One of the last sermons I heard my father preach was from Psalm 8.

“When I consider Your heavens, the work of Your fingers, The moon and the stars, which You have ordained, What is man that You visit him? And the son of man that you visit him?” (Psa 8:3, 4 NKJV)

Dad went on to say, “We can picture David standing under the clear summer night skies beholding in awe and wonder the risen moon and the sparkling stars, so many and so wide­spread. ‘How many of them are there?’ he might have won­dered, each one a separate, creative work of God. How far from earth are they? It is estimated that not only are they in the millions of miles distant, but perhaps as many miles dis­tant from each other. Yet from earth it looks as if they were like jewels set in a picture frame, only inches apart” (One Life of Many, 2005). Max Lucado suggests, “Hold a dime in your fingers and extend it at arm’s length toward the sky, allowing it to eclipse your vision, and you will block out fifteen million stars from your view” (The Great House of God, Word Publishing, 1997).

Shakespeare called the stars “the blessed candles of the night.” Lord Byron described them as “the poetry of heaven.” I have always been fascinated with the stars. 1 was a teenage boy when President Kennedy urged our generation to “explore the stars.” We should take more time to gaze at the stars. Emerson said, “If the stars should appear but one night every thousand years how man would believe and adore; and preserve for many generations the remembrance of the city of God which has been shown!” Our Creator flung them into space for our contemplation and consideration. They are up there “shining in order like a living hymn” (N. P. Willis). The stars declare the glory of God (Psa 19:1). Do you see them – do you hear them? “There is no speech or language where their voice is not heard. Their line has gone out through all the earth, and their words to the end of the world” (Psalm 19:3,4 NKN).

My father used to take us five chil­dren outside on a summer night like David described. He would direct our attention to the stars and point out to us the Milky Way, the Big Dipper, the North Star, Jupiter, Orion and other heavenly constellations. One cold winter night we saw the Aurora Borealis, the Northern Lights. What a light show God put on that night! I sometimes won­dered, “What’s out there beyond the stars?” Indeed, what is out there beyond the stars, beyond the planets, beyond the moon? I remember a song we used to sing in church, “Beyond the Sunset.” It spoke of a beautiful place, the very presence of God.

Beyond the sunset a hand will guide me To God, the Father, whom I adore; His glorious presence, His words of welcome, Will be my portion on that fair shore.

That was fascinating to me. But it was the last stanza that really tugged at my heart, even as a boy, because it mentioned being with our loved ones in a beautiful “homeland.”

Beyond the sunset, 0 glad reunion, With our dear loved ones who’ve gone before; In that fair homeland we’ll know no parting, Beyond the sunset forevermore!

Virgil P. Brock

On April 25, 2009, I stood by the bedside of my beloved 93­year-old father, Dale V. Knowles, in Iowa City, Iowa. Just before he breathed his last breath at 8:28 A.M., a little tear pooled in his eye and trickled down his cheek. Was he trying to tell my sisters and me that he was sad to leave us behind? I cried, “Oh, Daddy, Daddy!” and then he was gone. His gen­tle spirit was ushered into the presence of God whom he loved and served so faithfully. From Iowa to Heaven in “the twin­kling of an eye.”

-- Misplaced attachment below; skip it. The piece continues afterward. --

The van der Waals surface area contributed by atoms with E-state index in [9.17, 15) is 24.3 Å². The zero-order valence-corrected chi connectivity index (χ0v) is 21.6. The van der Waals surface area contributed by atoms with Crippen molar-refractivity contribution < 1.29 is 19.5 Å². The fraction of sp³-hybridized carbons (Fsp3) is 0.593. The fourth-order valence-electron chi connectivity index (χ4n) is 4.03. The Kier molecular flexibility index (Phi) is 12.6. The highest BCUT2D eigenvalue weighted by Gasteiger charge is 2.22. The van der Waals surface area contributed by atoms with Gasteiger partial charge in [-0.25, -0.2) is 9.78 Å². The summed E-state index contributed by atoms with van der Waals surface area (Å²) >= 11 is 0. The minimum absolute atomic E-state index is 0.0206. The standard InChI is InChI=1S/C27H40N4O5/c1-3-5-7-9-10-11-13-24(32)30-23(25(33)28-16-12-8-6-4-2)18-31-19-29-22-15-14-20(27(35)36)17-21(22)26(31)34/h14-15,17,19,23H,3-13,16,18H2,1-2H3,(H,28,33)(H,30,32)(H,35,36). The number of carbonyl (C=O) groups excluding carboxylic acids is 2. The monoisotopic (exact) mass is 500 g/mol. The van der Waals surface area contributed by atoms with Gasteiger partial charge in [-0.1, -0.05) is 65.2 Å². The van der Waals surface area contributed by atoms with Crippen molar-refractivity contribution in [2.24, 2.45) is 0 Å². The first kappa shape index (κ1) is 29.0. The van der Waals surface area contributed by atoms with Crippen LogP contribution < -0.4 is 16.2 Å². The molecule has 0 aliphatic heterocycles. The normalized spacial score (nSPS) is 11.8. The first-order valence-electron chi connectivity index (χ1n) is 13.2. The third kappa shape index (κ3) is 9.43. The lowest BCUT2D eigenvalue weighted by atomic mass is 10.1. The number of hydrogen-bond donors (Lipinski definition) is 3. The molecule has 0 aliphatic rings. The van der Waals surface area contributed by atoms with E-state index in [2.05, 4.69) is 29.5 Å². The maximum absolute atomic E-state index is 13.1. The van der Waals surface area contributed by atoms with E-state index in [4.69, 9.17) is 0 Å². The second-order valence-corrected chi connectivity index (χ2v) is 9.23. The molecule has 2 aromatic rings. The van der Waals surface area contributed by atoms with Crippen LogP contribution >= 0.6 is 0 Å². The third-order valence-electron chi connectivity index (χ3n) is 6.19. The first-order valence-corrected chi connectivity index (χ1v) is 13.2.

One of my favorite passages about the future is Philippians 1:21-23. The great apostle Paul declared, “For to me, to live is Christ and to die is gain.” In death, the believer gains the ultimate beyond – Heaven. Yet Paul wrote, “For I am hard-pressed between the two, hav­ing a desire to depart and be with Christ, which is far better.” Notice those wonderful words: to depart and be with Christ. The Greek word for “depart,” according to Kenny Boles, was used for a ship «to untie from its moorings, weigh anchor, and sail away” (What the Bible Says About the Afterlife, College Press, 2010). That is precisely what happened when my father weighed anchor and set sail for new horizons.

In her book Heaven: Our Enduring Fascination With the Afterlife (HarperCollins Publishers, 20 I 0), Lisa Miller argues that while 80 percent of Americans say they believe in Heaven, few of us have the slightest clue about what we mean. What, exactly, is Heaven? Where is Heaven? How far is it to Heaven? What will Heaven be like?

I believe that “beyond the sunset,” beyond the skies, beyond the stars, is a place so beautiful that it defies descrip­tion. Paul told the Corinthian believers, “Eye has not seen, nor ear heard, nor have entered into the heart of man the things that God has prepared for those who love Him” (1 Cor 2:9). Yet, still we try. We must. For Heaven is our homeland. The stars are the street lights of eternity.

David must have spent many nights under stars while he tended the sheep. In his most famous psalm he declares with certainty, “I will dwell in the house of the LORD forever” (Psa 23:6). Notice: I will, not I might or I hope to. This was his lifelong ambition, the one thing he desired more than any other: “that I might dwell in the house of the LORD all the days of my life” (Psa 27:1). By faith he saw that “house in the heavens.” Paul saw it too, for he wrote, ” . . . we have a build­ing from God, a house not made with hands; eternal in the heavens” (2 Cor 5:1). He then goes on to pen one of the most treasured verses in the Bible: “We are confident, yes, well pleased rather to be absent from the body and to be present with the Lord” (2 Cor 5:8).

Condensed from Chapter 1 of Victor’ s book, Beyond the Stars: Our Home in Heaven.

Editor’s Note: Victor Knowles II is the Editor of One Body magazine.

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